Tagged: Illustrator

How to make your Adobe Illustrator documents much smaller

If you’ve used Adobe Illustrator for any amount of time, you’ve probably created a complicated piece of artwork. Those files can be fairly large, making file transfer and storage cumbersome. Thankfully there’s a simple way to drastically reduce your file sizes.

When saving your files, choose the native AI format. This offers you the most flexibility, and the ability to reduce the files. You’ll also want to tick the Create PDF Compatible File box. This allows Illustrator to recover the file should the program crash.

Illustrator Options
In the Illustrator Options dialog box that pops up, tick the Use Compression box. That’s it! Instant smaller files.

Now you may have guessed that ticking that PDF Compatible File box also adds some overhead to the file, so if you’re looking for the smallest file size possible, go ahead and uncheck the box.

Illustrator file sizes
As you can see in the image above, the original Illustrator file weighs-in at 101.2 MB. Saving the file with PDF Compatibility and Compression reduces the file to 63.7 MB. Unchecking the PDF Compatibility box reduces the file even further to 25.4 MB in size.

That’s a big savings!

Adobe Illustrator’s hidden gem: Width Tool

Illustrator's Width Tool
Illustrator's Width Tool iconAdobe Illustrator has an awesome tool that I’m willing to bet most designers have never used. The Width Tool (pictured at right) allows you to adjust the width of paths—not just the entire path as a whole, but the parts of the path between handles independently (see the image above for examples normal paths, and the same path adjusted with the Width Tool). Adjustments can be made to any path, including outlined fonts.

For the full scoop check out Getting a Handle on Illustrator’s Width Tool over at Creative Pro

Adobe’s unwelcome Welcome screen

Adobe welcome screen

Hey Adobe, see that button down there in the lower right corner of your highly-annoying Welcome screen that pops up every time I launch InDesign CC 2015—the one that says “Don’t Show Welcome Screen Again?” How about you fix whatever bug that tells the app to ignore the fact that I clicked that button the last time I launched the app, EVERY TIME I LAUNCH THE APP!!!

When you do manage to fix the bug, please share your findings with the Illustrator team, because it happens every time I launch that app as well.

To be fair, this only happens on two out of the three Macs I use on a regular basis. But all three Macs have exactly the same software installed, and are running the same OS versions.

How to recover a missing image link from an Adobe Illustrator file

Recover missing images from Illustrator
Have you ever received an Adobe Illustrator file that when opened offers the dreaded “Could not find the linked file” message seen above? The designer who provided the file to you forgot to either embed the image in the file, or send the linked image along with the Illustrator file. Worse yet, you need that image file now, and the clueless dolt who sent you the file is nowhere to be found, presumably hiding from you under a rock somewhere!

Fear not. There is a way to recover that missing image for use not only in the Illustrator file, but any other application as well. Now before I tell you how, just be warned that A) The image quality may not be quite as good as the original. And B) The method described below assumes that the image originally linked to in the Illustrator file was high-resolution enough to begin with. (more…)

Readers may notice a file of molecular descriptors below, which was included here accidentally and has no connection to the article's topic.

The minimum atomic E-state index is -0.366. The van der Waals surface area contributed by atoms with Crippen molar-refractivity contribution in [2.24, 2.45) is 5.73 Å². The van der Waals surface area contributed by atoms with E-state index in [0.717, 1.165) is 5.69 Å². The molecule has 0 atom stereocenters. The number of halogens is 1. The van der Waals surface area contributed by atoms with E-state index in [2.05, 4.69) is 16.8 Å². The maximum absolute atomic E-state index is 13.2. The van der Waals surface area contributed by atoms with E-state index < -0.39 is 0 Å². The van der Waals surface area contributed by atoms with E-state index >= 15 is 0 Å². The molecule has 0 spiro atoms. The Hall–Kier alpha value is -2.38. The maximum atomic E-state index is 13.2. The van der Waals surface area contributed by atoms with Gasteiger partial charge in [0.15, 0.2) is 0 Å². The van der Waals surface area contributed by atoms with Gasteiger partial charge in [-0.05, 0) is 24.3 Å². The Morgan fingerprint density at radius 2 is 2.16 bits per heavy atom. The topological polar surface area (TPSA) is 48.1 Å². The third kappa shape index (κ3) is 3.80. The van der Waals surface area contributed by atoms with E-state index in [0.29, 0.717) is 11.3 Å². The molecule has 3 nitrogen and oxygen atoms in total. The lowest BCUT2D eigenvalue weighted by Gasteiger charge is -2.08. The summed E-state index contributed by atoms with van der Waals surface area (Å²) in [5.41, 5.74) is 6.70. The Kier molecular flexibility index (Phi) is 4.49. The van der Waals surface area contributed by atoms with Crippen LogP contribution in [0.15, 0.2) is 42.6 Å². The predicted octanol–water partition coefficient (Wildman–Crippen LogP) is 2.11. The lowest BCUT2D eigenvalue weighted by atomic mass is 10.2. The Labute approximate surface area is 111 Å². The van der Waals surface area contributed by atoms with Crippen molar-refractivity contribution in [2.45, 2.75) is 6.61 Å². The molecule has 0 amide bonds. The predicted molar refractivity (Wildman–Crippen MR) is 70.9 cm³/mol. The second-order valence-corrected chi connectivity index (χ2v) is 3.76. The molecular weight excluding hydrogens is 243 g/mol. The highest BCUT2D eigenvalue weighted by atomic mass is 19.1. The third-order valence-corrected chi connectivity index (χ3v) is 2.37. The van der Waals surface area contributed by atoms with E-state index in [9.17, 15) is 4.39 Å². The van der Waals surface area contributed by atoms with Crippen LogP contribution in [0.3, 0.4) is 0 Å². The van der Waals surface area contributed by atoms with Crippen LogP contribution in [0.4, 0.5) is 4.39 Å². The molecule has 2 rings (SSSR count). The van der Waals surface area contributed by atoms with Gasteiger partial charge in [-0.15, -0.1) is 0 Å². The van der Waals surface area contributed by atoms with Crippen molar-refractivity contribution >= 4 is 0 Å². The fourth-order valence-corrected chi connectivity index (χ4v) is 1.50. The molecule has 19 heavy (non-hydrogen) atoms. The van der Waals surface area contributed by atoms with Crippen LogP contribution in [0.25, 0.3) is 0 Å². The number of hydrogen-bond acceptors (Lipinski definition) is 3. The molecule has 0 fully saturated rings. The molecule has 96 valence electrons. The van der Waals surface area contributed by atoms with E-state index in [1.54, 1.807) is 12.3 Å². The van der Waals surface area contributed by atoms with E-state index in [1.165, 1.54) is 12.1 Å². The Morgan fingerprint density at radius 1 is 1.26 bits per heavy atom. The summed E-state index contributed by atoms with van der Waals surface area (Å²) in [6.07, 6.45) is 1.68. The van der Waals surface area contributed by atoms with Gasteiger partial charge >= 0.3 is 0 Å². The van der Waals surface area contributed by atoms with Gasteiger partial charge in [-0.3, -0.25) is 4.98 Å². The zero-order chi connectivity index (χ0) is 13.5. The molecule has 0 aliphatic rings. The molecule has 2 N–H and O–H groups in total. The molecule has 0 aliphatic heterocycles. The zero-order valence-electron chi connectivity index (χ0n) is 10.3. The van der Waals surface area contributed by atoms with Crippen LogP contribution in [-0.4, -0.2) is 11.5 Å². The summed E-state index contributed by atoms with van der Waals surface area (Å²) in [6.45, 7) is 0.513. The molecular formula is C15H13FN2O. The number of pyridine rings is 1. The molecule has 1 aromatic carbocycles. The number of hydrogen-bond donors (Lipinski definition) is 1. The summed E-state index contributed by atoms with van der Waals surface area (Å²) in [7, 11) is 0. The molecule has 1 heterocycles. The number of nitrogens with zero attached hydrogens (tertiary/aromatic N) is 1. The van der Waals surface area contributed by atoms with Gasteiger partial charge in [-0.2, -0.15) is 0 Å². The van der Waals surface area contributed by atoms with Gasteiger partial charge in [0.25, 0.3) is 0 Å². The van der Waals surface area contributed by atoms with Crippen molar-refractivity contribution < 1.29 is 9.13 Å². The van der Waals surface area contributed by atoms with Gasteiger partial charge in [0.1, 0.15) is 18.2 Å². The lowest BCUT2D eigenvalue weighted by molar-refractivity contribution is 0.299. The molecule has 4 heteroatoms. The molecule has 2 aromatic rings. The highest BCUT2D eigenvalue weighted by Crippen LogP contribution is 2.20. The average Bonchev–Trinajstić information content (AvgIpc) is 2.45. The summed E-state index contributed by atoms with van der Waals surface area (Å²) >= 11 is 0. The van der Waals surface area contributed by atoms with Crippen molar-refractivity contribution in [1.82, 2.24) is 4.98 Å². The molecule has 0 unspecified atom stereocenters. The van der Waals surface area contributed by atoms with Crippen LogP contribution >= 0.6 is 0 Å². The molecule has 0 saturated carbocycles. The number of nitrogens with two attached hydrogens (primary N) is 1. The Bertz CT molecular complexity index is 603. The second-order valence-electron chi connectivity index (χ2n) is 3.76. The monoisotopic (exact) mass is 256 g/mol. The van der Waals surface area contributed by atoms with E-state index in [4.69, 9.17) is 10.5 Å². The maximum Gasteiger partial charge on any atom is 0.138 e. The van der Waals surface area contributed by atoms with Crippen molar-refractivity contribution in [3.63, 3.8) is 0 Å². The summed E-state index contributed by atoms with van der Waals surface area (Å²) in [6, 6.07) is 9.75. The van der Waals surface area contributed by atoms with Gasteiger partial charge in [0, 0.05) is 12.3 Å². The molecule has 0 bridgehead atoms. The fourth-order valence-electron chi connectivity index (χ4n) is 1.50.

Has the Adobe Illustrator “killer” finally arrived?

Tomorrow marks an important day for long-time Windows developer, Serif. They’re launching Affinity Designer, their first foray into Mac software. And they’ve set their sites on one of the largest and most important Mac developers in the world: Adobe.

Affinity Designer is a vector art design tool rivaling Adobe Illustrator in the same way that Pixelmator is an alternative app to Adobe’s Photoshop. Which is to say, it’s the real deal.

Affinity Designer
I’ve been using Affinity Designer on and off for the last month or so and I must say that I’m extremely impressed. With a price tag of only $40 (special price until October 9th), and a most-impressive feature set, I’m betting that it will find a home on quite a few Macs.

Affinity Designer can import AI, PSD, PDF, and SVG files, and save/export as EPS, TIF, JPG, PNG, GIF, PSD, and PDF. It also offers both RGB and CMYK color modes, including 16-bit color support.

All the tools you would expect can be found, and are easy to use. And the app fully supports Apple’s iCloud, Spaces and Full Screen mode. Some pretty cool features include the ability to use pixel-tools to your vector art and have it remain editable. And the best part, Affinity Designer is fast. Really fast.

If you’ve used Pixelmator, you’ve no doubt come to believe that there actually IS a true replacement for Photoshop. I’m here to tell you that as of tomorrow, there will be a real replacement for Adobe’s Illustrator as well. And rumor has it, they’re working on a page-layout app to compete with InDesign.

Now I’m not a fool. I don’t expect designers everywhere to suddenly dump their investment in Adobe software. But true professional-grade alternatives are out there. Watch out Adobe… you’ve been king of the hill for a long time, but the competition is heating up.

Import free assets into Photoshop and Illustrator with BlendMeIn

BlendMeInBlendMeIn is a nifty new Photoshop and Illustrator extension that allows you to search thousands of assets, including popular icon packs, without leaving Photoshop or Illustrator, and place them in your document directly via a Panel.

Unlike FlatIcons, which I recently reviewed, the artwork available in BlendMeIn is free via Creative Commons Attribution license. Unlike FlatIcons, it works in Adobe Illustrator as well as Photoshop. I still prefer FlatIcons, but this is a great option.